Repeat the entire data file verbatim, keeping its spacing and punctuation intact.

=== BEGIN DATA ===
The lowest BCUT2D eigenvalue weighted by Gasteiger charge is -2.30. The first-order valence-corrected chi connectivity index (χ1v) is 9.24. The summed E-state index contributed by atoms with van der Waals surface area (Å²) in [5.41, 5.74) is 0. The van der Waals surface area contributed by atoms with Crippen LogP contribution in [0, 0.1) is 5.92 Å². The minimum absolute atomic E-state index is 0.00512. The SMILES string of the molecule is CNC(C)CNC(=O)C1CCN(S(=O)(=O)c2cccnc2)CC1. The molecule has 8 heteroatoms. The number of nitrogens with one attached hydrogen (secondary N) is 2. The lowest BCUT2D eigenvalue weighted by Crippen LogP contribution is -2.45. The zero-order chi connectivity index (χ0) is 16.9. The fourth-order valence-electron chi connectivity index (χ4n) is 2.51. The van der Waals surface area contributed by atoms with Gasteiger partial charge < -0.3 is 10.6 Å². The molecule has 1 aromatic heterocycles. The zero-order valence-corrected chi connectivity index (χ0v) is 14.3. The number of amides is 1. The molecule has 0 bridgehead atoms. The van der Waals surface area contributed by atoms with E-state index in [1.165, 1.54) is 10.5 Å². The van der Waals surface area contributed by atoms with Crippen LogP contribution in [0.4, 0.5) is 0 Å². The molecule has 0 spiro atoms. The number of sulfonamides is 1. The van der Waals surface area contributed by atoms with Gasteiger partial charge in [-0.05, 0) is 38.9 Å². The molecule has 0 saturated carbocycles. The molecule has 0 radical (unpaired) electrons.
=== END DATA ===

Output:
The lowest BCUT2D eigenvalue weighted by Gasteiger charge is -2.30. The first-order valence-corrected chi connectivity index (χ1v) is 9.24. The summed E-state index contributed by atoms with van der Waals surface area (Å²) in [5.41, 5.74) is 0. The van der Waals surface area contributed by atoms with Crippen LogP contribution in [0, 0.1) is 5.92 Å². The minimum absolute atomic E-state index is 0.00512. The SMILES string of the molecule is CNC(C)CNC(=O)C1CCN(S(=O)(=O)c2cccnc2)CC1. The molecule has 8 heteroatoms. The number of nitrogens with one attached hydrogen (secondary N) is 2. The lowest BCUT2D eigenvalue weighted by Crippen LogP contribution is -2.45. The zero-order chi connectivity index (χ0) is 16.9. The fourth-order valence-electron chi connectivity index (χ4n) is 2.51. The van der Waals surface area contributed by atoms with Gasteiger partial charge < -0.3 is 10.6 Å². The molecule has 1 aromatic heterocycles. The zero-order valence-corrected chi connectivity index (χ0v) is 14.3. The number of amides is 1. The molecule has 0 bridgehead atoms. The van der Waals surface area contributed by atoms with E-state index in [1.165, 1.54) is 10.5 Å². The van der Waals surface area contributed by atoms with Crippen LogP contribution in [0.4, 0.5) is 0 Å². The molecule has 0 spiro atoms. The number of sulfonamides is 1. The van der Waals surface area contributed by atoms with Gasteiger partial charge in [-0.05, 0) is 38.9 Å². The molecule has 0 saturated carbocycles. The molecule has 0 radical (unpaired) electrons.